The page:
WTF!!! I almost spewed coffee on my computer screen when I saw that middle pic of the dripping derailleur!

    My guess is that the customer took a spray can of his favorite penetrating oil and doused the chain in it. YIKES!
    "With bicycles in particular, you need to separate between what's merely true and what's important."-- DCGriz, RBR.

    “Statistics are like bikinis. What they reveal is suggestive, but what they conceal is vital.” -- Aaron Levenstein



  21. #21
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    Quote Originally Posted by cxwrench View Post
    1 drop per roller, no 'stream'. For whatever reason I do this on the bottom run of chain, not on the cassette.
    This is the way I do it. One drop per roller. Then wipe the outside clean as I run the pedals backwards. Clean when I start ride after lubing, it's always kinda gunky after the first ride. So I wipe the chain again with a WD-40 soaked rag (Mike T.'s method), then give it another clean dry rag wipe. Now it's good until the next lube - 500 miles or until caught in the rain, whichever comes first.
    "With bicycles in particular, you need to separate between what's merely true and what's important."-- DCGriz, RBR.

    “Statistics are like bikinis. What they reveal is suggestive, but what they conceal is vital.” -- Aaron Levenstein



  22. #22
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    Quote Originally Posted by cxwrench View Post
    No, and no. 1 drop per roller, no 'stream'. For whatever reason I do this on the bottom run of chain, not on the cassette. You chain should look pretty much clean ALL the time. I'm not super picky about chain lube as long as you can clean it easily. I hate wax. I cannot recommend Pedro's degreaser enough, the thickish amber colored stuff. I hate aerosol spray degreasers, they have too many solvents and dry off way to quickly. The Pedro's can be brushed on and it stays on the chain and cogs doing it's thing til you wash it off. I used a big car washing sponge and lots of suds to clean the chain after degreasing. Rinse w/ water, dry it, lube it...done.
    Quote Originally Posted by Lombard View Post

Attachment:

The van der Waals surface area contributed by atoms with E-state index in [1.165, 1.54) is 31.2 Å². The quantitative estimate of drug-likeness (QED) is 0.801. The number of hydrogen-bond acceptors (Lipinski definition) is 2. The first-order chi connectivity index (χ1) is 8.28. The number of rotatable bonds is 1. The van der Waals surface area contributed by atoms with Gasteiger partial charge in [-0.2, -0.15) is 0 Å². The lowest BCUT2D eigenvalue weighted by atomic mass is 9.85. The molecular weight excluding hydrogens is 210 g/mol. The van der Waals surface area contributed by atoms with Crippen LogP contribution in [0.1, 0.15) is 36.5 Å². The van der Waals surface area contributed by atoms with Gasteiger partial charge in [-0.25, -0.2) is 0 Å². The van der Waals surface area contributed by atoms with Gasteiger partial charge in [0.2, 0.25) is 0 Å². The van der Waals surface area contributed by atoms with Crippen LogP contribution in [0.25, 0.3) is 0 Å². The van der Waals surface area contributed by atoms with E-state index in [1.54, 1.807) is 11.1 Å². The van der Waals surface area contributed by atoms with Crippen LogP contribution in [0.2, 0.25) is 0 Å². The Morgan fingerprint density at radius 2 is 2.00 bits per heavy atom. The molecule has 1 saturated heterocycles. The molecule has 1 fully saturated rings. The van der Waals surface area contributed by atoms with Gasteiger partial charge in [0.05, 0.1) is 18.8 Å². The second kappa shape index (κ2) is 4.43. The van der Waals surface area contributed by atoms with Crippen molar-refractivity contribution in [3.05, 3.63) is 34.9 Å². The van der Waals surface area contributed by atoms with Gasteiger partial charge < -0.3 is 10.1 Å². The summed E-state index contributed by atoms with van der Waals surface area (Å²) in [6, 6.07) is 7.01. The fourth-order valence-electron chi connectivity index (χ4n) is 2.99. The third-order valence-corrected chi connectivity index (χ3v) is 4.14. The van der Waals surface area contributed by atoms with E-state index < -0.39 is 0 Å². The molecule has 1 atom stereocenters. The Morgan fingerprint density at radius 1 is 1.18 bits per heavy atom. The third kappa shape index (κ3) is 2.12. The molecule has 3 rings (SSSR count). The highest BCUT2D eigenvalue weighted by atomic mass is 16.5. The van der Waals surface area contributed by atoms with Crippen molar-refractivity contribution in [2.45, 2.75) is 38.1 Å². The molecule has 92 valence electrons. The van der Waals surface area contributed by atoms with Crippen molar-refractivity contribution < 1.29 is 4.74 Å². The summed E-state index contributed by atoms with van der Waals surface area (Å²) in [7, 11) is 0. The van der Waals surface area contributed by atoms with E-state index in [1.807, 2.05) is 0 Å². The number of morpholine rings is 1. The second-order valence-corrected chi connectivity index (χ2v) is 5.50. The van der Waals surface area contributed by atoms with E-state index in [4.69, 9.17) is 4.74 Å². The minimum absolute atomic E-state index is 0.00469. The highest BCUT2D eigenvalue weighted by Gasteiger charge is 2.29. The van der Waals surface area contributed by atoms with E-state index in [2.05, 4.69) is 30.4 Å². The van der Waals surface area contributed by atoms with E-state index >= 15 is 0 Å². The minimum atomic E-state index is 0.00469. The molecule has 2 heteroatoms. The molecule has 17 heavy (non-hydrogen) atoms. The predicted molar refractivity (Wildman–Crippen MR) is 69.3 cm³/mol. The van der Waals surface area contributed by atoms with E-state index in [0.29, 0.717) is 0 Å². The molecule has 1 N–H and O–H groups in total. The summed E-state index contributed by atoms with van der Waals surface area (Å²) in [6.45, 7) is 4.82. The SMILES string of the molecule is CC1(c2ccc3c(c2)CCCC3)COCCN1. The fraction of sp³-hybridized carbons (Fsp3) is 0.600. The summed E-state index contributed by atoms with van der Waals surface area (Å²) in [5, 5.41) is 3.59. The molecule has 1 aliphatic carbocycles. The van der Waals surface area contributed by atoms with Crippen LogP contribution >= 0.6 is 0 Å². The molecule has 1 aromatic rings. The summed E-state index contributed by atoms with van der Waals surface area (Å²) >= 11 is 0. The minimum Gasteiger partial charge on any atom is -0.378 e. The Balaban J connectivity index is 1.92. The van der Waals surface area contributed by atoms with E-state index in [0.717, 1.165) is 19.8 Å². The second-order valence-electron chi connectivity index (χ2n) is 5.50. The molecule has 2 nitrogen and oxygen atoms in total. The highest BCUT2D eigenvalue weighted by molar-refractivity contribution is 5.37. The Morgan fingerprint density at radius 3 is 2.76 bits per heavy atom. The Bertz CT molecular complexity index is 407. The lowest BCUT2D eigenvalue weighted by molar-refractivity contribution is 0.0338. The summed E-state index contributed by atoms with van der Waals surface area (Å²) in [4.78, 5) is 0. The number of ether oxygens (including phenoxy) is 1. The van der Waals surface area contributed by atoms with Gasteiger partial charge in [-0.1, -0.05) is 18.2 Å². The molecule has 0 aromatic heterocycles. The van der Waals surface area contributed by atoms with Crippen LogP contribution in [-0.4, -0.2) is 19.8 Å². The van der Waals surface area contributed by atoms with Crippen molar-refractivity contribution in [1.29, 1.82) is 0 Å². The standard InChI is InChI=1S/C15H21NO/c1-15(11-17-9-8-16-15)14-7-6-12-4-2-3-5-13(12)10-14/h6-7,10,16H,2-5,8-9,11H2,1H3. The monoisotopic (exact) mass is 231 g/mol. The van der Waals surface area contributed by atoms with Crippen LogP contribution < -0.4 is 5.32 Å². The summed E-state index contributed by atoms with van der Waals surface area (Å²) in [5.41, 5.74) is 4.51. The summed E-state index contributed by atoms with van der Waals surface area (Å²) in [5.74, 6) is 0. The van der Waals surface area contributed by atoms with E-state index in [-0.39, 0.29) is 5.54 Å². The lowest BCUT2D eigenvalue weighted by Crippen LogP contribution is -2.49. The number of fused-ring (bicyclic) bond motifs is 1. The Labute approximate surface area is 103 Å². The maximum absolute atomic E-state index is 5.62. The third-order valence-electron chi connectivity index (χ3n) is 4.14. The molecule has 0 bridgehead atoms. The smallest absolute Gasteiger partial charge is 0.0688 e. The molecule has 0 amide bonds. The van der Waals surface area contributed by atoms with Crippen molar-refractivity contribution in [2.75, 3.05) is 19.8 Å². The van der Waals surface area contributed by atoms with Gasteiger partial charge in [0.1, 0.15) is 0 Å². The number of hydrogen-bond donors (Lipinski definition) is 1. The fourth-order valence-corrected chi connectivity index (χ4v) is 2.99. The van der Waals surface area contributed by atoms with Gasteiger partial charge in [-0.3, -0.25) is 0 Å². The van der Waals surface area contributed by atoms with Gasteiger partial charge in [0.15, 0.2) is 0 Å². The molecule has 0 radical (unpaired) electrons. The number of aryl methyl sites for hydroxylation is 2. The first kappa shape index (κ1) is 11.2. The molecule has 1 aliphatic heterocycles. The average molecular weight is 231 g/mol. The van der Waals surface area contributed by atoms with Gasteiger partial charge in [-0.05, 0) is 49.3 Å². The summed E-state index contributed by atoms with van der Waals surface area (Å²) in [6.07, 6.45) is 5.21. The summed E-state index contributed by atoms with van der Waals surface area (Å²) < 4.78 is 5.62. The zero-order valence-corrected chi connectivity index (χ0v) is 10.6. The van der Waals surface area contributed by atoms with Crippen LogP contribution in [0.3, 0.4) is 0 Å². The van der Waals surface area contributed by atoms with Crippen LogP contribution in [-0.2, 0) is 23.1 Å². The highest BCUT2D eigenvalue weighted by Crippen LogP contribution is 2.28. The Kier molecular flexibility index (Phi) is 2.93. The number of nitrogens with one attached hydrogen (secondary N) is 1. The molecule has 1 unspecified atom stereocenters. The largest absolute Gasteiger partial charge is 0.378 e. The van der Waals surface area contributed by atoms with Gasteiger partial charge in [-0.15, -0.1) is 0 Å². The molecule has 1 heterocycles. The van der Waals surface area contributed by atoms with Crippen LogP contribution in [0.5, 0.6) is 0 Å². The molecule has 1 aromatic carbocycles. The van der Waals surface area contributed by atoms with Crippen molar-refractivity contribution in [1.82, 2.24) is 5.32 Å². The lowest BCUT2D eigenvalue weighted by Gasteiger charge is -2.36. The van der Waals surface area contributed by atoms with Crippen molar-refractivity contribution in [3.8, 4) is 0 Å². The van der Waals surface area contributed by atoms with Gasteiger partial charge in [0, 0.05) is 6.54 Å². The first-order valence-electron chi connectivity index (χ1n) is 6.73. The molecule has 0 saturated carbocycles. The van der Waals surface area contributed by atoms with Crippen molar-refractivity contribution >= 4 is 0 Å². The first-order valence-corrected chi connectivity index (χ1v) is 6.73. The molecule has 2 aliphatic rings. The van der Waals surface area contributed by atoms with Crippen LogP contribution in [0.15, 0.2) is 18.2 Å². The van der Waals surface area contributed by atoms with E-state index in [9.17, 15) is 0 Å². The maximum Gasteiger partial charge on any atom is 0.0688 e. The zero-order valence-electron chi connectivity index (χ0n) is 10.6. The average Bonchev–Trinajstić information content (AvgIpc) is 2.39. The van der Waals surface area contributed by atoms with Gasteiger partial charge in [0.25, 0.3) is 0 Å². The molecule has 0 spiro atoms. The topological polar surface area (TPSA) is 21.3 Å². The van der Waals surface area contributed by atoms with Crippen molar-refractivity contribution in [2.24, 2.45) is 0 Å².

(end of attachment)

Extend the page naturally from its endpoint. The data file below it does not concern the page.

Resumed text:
This is the way I do it. One drop per roller. Then wipe the outside clean as I run the pedals backwards. Clean when I start ride after lubing, it's always kinda gunky after the first ride. So I wipe the chain again with a WD-40 soaked rag (Mike T.'s method), then give it another clean dry rag wipe. Now it's good until the next lube - 500 miles or until caught in the rain, whichever comes first.
    Thanks guys! I learned something new today
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  23. #23
    tlg
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    Quote Originally Posted by old_fuji View Post
    I apply a small stream of oil to the chain (at the cassette) and let it go for one revolution, using the master link as a reference, then stop using the oil.

    Is that the proper thing to do?
    That just wastes lube. (You don't need lube on the cassette) Makes a mess. And increases the probability that you're going to drip oil onto your rim (or disc brake) causing brake squeal and ineffective braking.

    Quote Originally Posted by cxwrench View Post
    No, and no. 1 drop per roller, no 'stream'. For whatever reason I do this on the bottom run of chain, not on the cassette.
    Doing it on the bottom of the run gives the lube a few seconds to wick into the roller before getting wiped onto the chain rings.
    And if you apply too much it's not going to drip on your wheels.

    That's my whatever reasons.
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  24. #24
    gazing from the shadows
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    Quote Originally Posted by old_fuji View Post
    Thanks guys! I learned something new today
    I don't use a drop, nor do I use a stream. I use a partial drop per roller. Basically I open the bottle until it will drip but not run out, then put the tip on the bottom run of chain and backpedal. The chain will take oil that way, but less than a drop per link. Then wipe. Admittedly, that takes some practice to make it apply enough but not too much.

    I do a final step too. When all done and wiped, I pedal the bike with good force on the stand. If it is a parking lot lube (rain during transport, for example), I ride around the parking lot. That forces much of any excess out, for a final wipe. I usually give a quick wipe after the first ride as well, per Lombard. That gets the very last of any excess off.

    This has done me well, even for MTB in dry, western USA conditions.
    .
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  25. #25
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    Quote Originally Posted by cxwrench View Post
    Correct:



    Incorrect:

    I made this very mistake a few weeks ago. The rear wheel kept slipping in the horizontal dropouts every time I applied any serious pedal pressure. After trying max tightness on the QR, I pulled over, pulled the wheel off, and realized I installed the spring backwards